PRIDEAUX, Sir John (c.1347-1403), of Orcheton in Modbury, Devon.
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Family and Education
b.c.1347, yr. s. of Roger Prideaux of Orcheton by Elizabeth, da. and h. of Sir John Clifford of Combe-in-Teignhead, Devon, or by his 2nd w. Joan, da. of Sir William Bigbury. m. Elizabeth, 1da. Kntd. by May 1369.1
Commr. of array, Devon Feb. 1379, Apr. 1385, Mar. 1392; oyer and terminer Feb. 1380, Cornw. Sept. 1393; inquiry, Devon Nov. 1387 (repair of a road); arrest Feb. 1392.
Before 1361 Prideaux, while still a minor, succeeded to the property of his elder brother Peter, through the death of Peter’s heir, William. His inheritance and the bestowal of marriage were initially placed in the hands of Sir John Dynham, but in 1363 were purchased from the Black Prince for 200 marks by John, Lord Montagu. No inquisition post mortem has survived for the Prideaux estates in our period, but in 1346 John’s grandfather, Sir Roger†, had been holding property in Biscovey (Cornwall) and Combe-in-Teignhead, Rocombe, Allington, Orcheton, Edmerston and North Ludbrook (Devon), and most of these possessions passed to John. There is evidence that he held the manors of Orcheton, where he received an episcopal licence for an oratory in 1370, Combe (along with the advowson of the church), Columbjohn, and Godford. He also owned property in Ermington where he built a weir, which in 1389 was found to be unjustly undermining the profitability of a local fishery.2
Prideaux’s place in county affairs was not particularly significant. He was one of 13 landowners required in May 1383 to stay on their estates near the coast to repel possible invasion, but this may only have been because he had lands in the parish of Modbury close to the sea. Another factor may have been his connexion with the Courtenays which was already well established. He had served under Sir Philip Courtenay*, admiral of the western fleet, from July to October 1372, and his appointment on a royal commission to inquire into Edward, earl of Devon’s complaint of a trespass in February 1380, together with two other Courtenay followers, suggests that he was by then already in the earl’s employment. Certainly by 1384-5, only a year after his first election to Parliament, he was actually wearing the earl’s livery. In May 1385 Prideaux granted a conditional rent charge of £20 to John Prescott*, one of Earl Edward’s legal counsel, and John Hawley I* of Dartmouth, another Courtenay retainer. He was among those who enlisted for further naval service in March 1387 in the force which the earl put at the disposal of the admiral, Richard, earl of Arundel. While up at Westminster for the Merciless Parliament, in March 1388 with other members of the earl of Devon’s entourage he witnessed a grant of land, and he was still connected with the earl in 1396 when, apparently as a feoffee, he was party to a transaction regarding premises at Norton near Dartmouth. Prideaux also occasionally appeared as witness or surety for others, and in 1393 he served on a jury at Exeter.3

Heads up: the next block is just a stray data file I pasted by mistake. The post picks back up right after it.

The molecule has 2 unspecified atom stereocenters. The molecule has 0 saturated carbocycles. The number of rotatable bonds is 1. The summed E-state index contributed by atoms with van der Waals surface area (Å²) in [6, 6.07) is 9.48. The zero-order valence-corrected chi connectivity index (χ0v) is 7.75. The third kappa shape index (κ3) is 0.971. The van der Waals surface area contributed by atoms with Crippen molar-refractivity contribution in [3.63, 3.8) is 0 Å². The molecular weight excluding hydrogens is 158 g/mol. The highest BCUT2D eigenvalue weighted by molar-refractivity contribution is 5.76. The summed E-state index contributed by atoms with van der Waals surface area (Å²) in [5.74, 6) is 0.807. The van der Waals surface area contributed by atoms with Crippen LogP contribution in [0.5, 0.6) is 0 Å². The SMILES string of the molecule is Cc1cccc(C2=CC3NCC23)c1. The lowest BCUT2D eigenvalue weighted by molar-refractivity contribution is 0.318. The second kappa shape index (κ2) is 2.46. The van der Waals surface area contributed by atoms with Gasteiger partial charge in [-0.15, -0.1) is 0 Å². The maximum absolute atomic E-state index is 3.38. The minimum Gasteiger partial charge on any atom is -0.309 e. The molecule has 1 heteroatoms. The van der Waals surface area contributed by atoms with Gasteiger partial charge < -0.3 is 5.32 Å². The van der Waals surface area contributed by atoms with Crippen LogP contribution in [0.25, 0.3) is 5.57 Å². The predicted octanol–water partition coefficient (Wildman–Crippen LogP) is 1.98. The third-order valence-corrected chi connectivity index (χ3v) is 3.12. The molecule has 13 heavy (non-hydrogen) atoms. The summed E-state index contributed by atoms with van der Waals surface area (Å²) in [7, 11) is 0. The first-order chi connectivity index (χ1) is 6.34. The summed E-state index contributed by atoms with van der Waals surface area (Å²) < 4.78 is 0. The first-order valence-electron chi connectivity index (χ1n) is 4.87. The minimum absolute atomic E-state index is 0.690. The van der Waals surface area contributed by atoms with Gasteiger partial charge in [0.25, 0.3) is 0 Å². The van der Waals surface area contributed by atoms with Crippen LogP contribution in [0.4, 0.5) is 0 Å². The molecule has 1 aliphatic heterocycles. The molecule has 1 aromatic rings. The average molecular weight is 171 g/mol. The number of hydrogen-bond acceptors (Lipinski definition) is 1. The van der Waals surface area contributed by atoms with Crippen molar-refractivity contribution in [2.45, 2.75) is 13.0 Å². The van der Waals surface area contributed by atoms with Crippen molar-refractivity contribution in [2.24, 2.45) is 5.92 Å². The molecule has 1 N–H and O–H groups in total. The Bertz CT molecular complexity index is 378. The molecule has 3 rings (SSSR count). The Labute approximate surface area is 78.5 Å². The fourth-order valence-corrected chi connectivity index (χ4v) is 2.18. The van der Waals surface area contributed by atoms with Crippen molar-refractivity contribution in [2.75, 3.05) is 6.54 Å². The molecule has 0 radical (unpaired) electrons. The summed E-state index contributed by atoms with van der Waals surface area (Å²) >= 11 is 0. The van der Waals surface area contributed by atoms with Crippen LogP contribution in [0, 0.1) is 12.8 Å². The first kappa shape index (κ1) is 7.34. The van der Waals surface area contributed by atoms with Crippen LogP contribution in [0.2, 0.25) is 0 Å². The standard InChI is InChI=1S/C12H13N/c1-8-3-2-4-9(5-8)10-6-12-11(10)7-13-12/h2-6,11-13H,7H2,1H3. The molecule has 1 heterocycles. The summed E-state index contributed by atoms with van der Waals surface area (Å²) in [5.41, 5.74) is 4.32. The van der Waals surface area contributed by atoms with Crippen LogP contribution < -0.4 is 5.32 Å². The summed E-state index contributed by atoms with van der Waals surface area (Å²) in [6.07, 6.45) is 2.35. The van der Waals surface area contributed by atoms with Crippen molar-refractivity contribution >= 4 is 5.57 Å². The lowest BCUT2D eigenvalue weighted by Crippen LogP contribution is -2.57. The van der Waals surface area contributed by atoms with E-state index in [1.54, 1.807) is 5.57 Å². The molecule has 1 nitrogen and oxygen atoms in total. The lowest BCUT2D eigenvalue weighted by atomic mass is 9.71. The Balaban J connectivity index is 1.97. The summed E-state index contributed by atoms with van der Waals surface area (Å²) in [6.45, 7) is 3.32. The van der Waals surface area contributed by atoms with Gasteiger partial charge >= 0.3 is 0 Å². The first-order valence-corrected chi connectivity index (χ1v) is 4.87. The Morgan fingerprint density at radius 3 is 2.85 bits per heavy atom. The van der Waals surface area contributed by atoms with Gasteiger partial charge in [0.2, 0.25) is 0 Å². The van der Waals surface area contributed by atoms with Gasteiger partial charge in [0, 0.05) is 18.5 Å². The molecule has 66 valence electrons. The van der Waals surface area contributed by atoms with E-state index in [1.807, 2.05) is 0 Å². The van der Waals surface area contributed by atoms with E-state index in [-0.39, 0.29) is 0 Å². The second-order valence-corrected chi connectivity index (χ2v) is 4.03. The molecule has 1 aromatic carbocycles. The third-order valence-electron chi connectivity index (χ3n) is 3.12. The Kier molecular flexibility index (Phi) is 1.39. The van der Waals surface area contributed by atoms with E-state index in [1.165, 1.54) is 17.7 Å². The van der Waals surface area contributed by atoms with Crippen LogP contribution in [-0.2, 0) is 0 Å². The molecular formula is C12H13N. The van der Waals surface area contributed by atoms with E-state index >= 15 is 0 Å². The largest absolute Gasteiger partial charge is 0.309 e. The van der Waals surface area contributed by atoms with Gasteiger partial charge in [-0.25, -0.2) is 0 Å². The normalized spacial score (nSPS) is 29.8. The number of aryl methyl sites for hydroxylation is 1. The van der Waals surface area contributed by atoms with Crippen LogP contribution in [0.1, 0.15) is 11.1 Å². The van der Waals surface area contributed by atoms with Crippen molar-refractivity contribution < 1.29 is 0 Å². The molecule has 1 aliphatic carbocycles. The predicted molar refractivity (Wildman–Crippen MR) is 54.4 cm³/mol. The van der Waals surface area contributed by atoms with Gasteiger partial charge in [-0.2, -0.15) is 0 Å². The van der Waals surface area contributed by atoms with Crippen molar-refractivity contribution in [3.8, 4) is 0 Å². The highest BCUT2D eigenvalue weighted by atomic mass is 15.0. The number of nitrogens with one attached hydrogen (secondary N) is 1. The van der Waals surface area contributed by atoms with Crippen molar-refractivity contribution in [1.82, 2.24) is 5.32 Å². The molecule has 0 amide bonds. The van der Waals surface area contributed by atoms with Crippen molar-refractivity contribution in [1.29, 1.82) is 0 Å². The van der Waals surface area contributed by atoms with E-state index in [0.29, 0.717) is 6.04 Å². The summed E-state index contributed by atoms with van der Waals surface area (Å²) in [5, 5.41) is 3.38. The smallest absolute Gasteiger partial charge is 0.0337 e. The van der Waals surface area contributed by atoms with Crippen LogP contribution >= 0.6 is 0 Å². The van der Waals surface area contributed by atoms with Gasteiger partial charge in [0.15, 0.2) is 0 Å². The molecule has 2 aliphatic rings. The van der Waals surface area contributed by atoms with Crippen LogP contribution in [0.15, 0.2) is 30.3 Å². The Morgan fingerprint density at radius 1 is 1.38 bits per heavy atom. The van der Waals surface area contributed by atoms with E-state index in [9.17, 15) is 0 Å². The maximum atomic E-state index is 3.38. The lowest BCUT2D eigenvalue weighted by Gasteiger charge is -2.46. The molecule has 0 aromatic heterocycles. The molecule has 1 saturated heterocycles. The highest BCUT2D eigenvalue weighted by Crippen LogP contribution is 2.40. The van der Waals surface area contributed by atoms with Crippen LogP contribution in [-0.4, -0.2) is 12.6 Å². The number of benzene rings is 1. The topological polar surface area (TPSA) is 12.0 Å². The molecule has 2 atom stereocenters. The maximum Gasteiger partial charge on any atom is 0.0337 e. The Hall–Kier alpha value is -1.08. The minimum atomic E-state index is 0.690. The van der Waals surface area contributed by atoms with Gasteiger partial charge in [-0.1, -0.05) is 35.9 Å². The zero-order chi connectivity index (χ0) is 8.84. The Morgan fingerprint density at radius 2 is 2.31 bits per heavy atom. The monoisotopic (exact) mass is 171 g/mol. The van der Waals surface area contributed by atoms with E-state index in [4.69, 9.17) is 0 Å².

Prideaux died at an unknown date between 5 June and 7 Aug. 1403. On the former day, ‘finding himself in imminent danger of death’, he made his will, directing that he should be buried at Modbury, where effigies of himself and his wife may still be seen in the ‘Orcheton’ or ‘Prideaux’ aisle. He left £5 to works in Modbury church, on the condition that the parishioners bought a complete set of vestments; otherwise the money was to be spent on the tabula recently acquired for the high altar. To his wife he left a horse called ‘Bayerd’, and to his daughter, his pearls. The residue of his moveables was assigned to his executors to be sold for the good of his soul. By Leland’s time there was a tradition that Prideaux, having risen in rebellion against Henry IV, slew one of his own relations at a place called ‘The Five Crosses’ near Modbury, and in order to secure a pardon was obliged to part with two of his manors, namely Columbjohn and Combe-in-Teignhead. However, there is no contemporary evidence for this, and, indeed, Prideaux’s widow held the manor and advowson of Combe until her title was challenged by Richard Hankford the younger, who succeeded in acquiring at least the advowson. Orcheton passed to Sir John’s brother, Richard, who died in 1408, when he left it to his son, John.4